Hi James. How would you describe Trevor?
He's a brainy clever clogs and everybody takes the mickey out of him at every opportunity. He's sensible and an expert on lots of things. Trevor is one of life's saints, one of those people who will be there for everybody. He's on various committees and is a very conventional creature, a shy hobbit who likes things just so. He's a good organiser, financially on solid ground, a nice house, safe pension, frugal and sensible. He doesn't stray outside his comfort zone and is never lost for words. Trevor doesn't talk about any emotional issues at all, except with Carol. He feels it's not right. All in all he is jolly good company.
What drew you to the script?
We talked quite a lot about the rhythm of the writing which is terrific. I was also thrilled to hear that I would be working with Russ Abbot. I have always loved his geniality and hoped some of that would rub off on me. Timing is just innate to him, he knows all about that and I'm enjoying learning from him.
Tell us about the baby boomers?
Nowadays some people retire in their mid fifties and we are the generation who are really lucky as we have a lot of leisure time. We haven't been to war or seen any of those horrors, we've had a good life throughout the '50s and the '60s with the very best music - Bill Hailey, Bee Bop, Chuck Berry, Elvis, The Beatles, The Stones... Russ sings Glad All Over at one point! Music livens them all up.
Do you think you will ever retire?
Unlikely! I know an actor in Whitstable who retired at 68 because he was hacked off with the business. Now his knees and hips have gone. You often hear about people having heart attacks soon after they give up work. I think it's better not to stop but to keep busy. It's very difficult to imagine two or five years ahead, although we know our time is running out more quickly than the next generation. We don't know if we'll get alzheimer's or need two hip replacements or get dementia - but at the moment we're all fine and having a lot of fun.
Do you identify with the show?
The writing about arguing about what to do with mum is incredibly accurately observed. But Richard has extracted a comic version of what can be quite vicious in real life, and the extraordinary joy is that in the middle of all this you have June Whitfield playing the mother, who's a generation older than all of us. Bob Hope once said "Who wants to be 100? Someone who's 99!" You want whatever you've been given but hopefully retaining all your marbles. We're certainly not in the last chance saloon.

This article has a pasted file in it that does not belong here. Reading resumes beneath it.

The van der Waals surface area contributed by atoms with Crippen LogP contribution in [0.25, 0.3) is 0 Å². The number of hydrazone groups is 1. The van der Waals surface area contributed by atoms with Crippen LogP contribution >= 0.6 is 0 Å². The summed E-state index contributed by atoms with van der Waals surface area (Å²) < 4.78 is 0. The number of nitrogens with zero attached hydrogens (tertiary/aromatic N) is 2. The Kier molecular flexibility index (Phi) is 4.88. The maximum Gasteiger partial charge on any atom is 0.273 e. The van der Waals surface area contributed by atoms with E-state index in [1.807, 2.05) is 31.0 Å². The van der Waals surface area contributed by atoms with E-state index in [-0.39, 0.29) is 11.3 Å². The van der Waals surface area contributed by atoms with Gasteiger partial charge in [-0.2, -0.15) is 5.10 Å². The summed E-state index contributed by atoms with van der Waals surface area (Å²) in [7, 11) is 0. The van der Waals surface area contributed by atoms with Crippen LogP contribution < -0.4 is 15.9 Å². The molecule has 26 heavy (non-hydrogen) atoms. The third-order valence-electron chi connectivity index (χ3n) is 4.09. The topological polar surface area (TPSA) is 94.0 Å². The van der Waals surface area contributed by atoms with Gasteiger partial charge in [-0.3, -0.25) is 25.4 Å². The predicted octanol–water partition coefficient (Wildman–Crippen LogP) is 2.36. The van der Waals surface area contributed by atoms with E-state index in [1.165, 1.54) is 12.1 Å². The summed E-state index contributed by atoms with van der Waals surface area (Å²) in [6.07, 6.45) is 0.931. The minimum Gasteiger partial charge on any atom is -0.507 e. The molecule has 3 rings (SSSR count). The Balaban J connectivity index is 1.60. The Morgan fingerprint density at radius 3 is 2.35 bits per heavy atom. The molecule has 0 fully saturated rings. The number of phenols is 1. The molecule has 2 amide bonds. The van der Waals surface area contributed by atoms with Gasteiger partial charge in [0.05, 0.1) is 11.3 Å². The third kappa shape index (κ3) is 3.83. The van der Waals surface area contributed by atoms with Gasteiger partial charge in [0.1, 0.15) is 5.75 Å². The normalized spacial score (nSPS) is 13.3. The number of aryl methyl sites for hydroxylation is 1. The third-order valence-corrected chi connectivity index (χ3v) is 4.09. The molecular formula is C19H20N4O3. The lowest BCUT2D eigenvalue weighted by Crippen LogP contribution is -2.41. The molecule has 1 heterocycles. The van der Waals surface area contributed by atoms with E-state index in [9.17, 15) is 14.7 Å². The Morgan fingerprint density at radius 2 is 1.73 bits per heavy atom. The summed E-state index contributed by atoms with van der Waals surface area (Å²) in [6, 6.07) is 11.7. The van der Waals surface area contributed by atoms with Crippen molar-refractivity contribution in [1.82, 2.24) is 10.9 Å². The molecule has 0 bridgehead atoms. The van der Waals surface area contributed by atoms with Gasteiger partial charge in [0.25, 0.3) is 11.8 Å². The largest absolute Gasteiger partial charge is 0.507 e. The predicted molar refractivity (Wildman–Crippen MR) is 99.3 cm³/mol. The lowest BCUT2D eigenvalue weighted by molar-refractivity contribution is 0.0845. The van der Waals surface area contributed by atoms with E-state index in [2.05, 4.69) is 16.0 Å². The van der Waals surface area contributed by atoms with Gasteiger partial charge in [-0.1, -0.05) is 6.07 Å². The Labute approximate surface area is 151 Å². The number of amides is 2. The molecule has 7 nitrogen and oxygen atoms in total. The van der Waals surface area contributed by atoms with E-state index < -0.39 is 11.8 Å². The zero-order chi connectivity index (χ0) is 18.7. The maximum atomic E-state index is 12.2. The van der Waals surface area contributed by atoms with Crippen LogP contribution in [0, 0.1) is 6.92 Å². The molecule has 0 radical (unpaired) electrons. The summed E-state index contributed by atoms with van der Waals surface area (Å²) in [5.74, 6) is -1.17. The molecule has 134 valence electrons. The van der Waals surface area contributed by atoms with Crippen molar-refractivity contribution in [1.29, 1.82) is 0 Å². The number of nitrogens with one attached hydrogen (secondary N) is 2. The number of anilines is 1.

Do you find it harder to remember lines?
The lines are a little harder to remember, so I just become the character. For me there's a great joy in being in my sixties. I have a freedom pass and so far it has been the best decade of my life!
That's wonderful! Why is that?
I have three children and nine grandchildren. I was in a relationship for 30 years and my lady died in 1998. I spent 13 years alone and then about three or four years ago I met a new lady who's English but lives in France. So for me, life really did begin again at sixty...
How do you fill your time when you are not working?
I play Bridge in England and in Provence. I've been playing drums for 40+ years (something I have in common with Russ) and I have been lucky enough to find a quartet in France who needed a drummer. My new lady has a huge garden which I am thoroughly enjoying looking after and I also ride, swim and play tennis.
What do you do to unwind at the end of a long day's filming?
Nothing. There isn't enough time. I simply answer the post, tend to emails and start learning the following day's lines.
Boomers is all about long-standing friendships. Who is your longest standing friend?
Alas, all my close friends from childhood were dead by their mid-thirties, but I have a very close relationship with a half uncle of my own age who feels more like a brother. He has been there for me throughout my life and is my closest friend.
How does it feel growing older?
Since, at the moment, I am enjoying good health physically and I believe mentally, I don't have a problem with it.
Are you forgetful?
I can't remember.
Did your parents encourage you to go into acting?
No. I fact I was shoehorned into their profession - medicine.
Do you manage to see your children and grandchildren a lot?
No. We are all scattered here and there so thank goodness for emails, texts and Skype.
Do you embrace modern technology?
Yes, hurrah for it.
Who will Boomers appeal to?
I'm really looking forward to finding out.
What would be your epitaph?
'All I ever wanted was to enter my house justified.'